On a day with good weather, everything is calm, and the trip is enjoyable as it allows, especially first time water travellers, to enjoy the calmness and serenity of the vast water.

No one would like to encounter the unfriendly weather, usually during the storm when the control of the pontoon is not in the hands of the driver, but at the mercy of the wind.

During such times, emotions run wild and get people to be on their feet to pray all through the journey until the final destination is reached.

While the pontoon has not recorded any accident in many years, the smaller boats have capsized and lives have been lost in that process, as people who miss the pontoon try to use the smaller boats to cross to get to their communities.

Storm, prayers

Recently, passengers, many of whom were first-time travellers on the pontoon, who were crossing from the Adawso end to Ekye-Amanfrom, were presented with a bitter-sweet experience that would be etched in their memories for a long time.

Most of them were attending the funeral of a prominent community leader at Donkorkrom.

They experienced turbulent weather as they set off from Adawso on Friday and on Sunday when they were returning from Ekye Amanfrom, they encountered the peace and tranquility of water travel.

Perhaps, taking a cue from what the disciples of Jesus Christ did from the story in the bible, people still call on God for deliverance when the storm rages.

Indeed, on that day, barely had the pontoon taken off than the weather changed, with the clear sky giving way to a very cloudy atmosphere and the wind blowing so fiercely that the driver had to control the pontoon against the wind. The waves were violent and hit fiercely on the vehicles being conveyed on the pontoon.

As a result, the pontoon went round and at a point, there were concerns that it had missed its way.

That was when people began praying, others started crying and others could also be heard shouting:’yayera, yayera, to wit, we have lost our way, we have lost our way.”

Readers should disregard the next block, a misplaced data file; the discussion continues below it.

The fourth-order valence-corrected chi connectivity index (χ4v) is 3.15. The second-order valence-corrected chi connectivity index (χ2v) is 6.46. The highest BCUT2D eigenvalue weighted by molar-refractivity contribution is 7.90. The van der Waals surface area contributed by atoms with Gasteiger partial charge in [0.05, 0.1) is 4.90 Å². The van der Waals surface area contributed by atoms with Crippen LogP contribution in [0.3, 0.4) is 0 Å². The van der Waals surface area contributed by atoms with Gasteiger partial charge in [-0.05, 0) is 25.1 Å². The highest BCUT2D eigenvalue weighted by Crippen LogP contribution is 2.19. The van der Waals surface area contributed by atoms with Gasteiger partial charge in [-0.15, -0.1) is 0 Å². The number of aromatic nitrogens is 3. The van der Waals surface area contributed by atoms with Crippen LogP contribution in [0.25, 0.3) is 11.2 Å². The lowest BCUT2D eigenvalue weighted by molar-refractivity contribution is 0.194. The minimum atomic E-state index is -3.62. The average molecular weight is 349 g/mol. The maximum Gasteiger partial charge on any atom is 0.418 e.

The engineer of the Adawso Ekye-Amanfrom ferry station, speaking to Ms Rosalind K. Amoh, Deputy News Editor, Daily Graphic

Eventually, the driver did well and by the time the pontoon arrived at Ekye-Amanfrom, huge crowd had gathered at the bank of the river, in anticipation of an emergency situation with a National Disaster Management Organisation (NADMO) team around to help, should the need arise.

There were a few soldiers around to also help.

It took a while for the pontoon to dock and when it finally did, there were huge sighs of relief as people continued to thank God for his intervention as they disembarked and were helped to get to safety as the waves raged on.

A staff of the Volta Lake Transport, Kusi Mensah, explained that the crowd had gathered because “word had already got to the communities that the weather was terrible and the pontoon was struggling to find its way to Ekye-Amanfrom.

Calm after the storm

Two days later, the story was different as the return trip from Ekye-Amanfrom to Adawso was very calm and relaxing, one that would entice a tourist to indulge again. But even that, there had been a delay, since the engine had broken down earlier and it was not certain that there would be service in the morning.

After several minutes of waiting, the pontoon was fixed and soon, it was loaded for its second service of the day.

A crowd waited anxiously for the arrival of the pontoon after news of the storm got to the community

A resident of Donkorkrom, Ms Yaa Pomaa, who commutes to Nkawkaw three times a week to trade, told the Daily Graphic, ‘‘Even for those of us who travel on the stretch often, we are scared, it’s just like commuting by a vehicle and not knowing what will happen.

“Really, nothing is assured as the weather could suddenly change in the middle of the journey. Anytime we board the pontoon, we pray for the best and God’s intervention, and that is what has always taken us safely,” an assertion that was corroborated by a number of people who also frequently travel on that route.